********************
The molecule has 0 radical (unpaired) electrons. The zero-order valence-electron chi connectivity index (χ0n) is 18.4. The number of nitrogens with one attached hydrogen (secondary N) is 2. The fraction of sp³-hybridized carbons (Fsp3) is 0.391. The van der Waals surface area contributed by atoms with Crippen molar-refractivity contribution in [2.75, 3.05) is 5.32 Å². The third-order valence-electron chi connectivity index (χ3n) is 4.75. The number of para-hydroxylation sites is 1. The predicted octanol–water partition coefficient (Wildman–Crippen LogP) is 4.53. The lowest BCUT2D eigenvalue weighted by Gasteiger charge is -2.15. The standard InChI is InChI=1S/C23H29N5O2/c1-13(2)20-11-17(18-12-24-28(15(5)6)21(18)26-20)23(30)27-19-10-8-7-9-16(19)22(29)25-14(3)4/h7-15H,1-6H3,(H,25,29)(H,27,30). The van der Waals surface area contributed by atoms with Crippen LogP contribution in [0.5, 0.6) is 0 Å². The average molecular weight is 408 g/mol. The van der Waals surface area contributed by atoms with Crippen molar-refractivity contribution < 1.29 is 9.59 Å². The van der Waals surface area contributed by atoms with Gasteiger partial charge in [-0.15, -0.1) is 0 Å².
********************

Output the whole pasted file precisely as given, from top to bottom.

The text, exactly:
The molecule has 0 radical (unpaired) electrons. The zero-order valence-electron chi connectivity index (χ0n) is 18.4. The number of nitrogens with one attached hydrogen (secondary N) is 2. The fraction of sp³-hybridized carbons (Fsp3) is 0.391. The van der Waals surface area contributed by atoms with Crippen molar-refractivity contribution in [2.75, 3.05) is 5.32 Å². The third-order valence-electron chi connectivity index (χ3n) is 4.75. The number of para-hydroxylation sites is 1. The predicted octanol–water partition coefficient (Wildman–Crippen LogP) is 4.53. The lowest BCUT2D eigenvalue weighted by Gasteiger charge is -2.15. The standard InChI is InChI=1S/C23H29N5O2/c1-13(2)20-11-17(18-12-24-28(15(5)6)21(18)26-20)23(30)27-19-10-8-7-9-16(19)22(29)25-14(3)4/h7-15H,1-6H3,(H,25,29)(H,27,30). The van der Waals surface area contributed by atoms with Crippen LogP contribution in [0.5, 0.6) is 0 Å². The average molecular weight is 408 g/mol. The van der Waals surface area contributed by atoms with Crippen molar-refractivity contribution < 1.29 is 9.59 Å². The van der Waals surface area contributed by atoms with Gasteiger partial charge in [-0.15, -0.1) is 0 Å².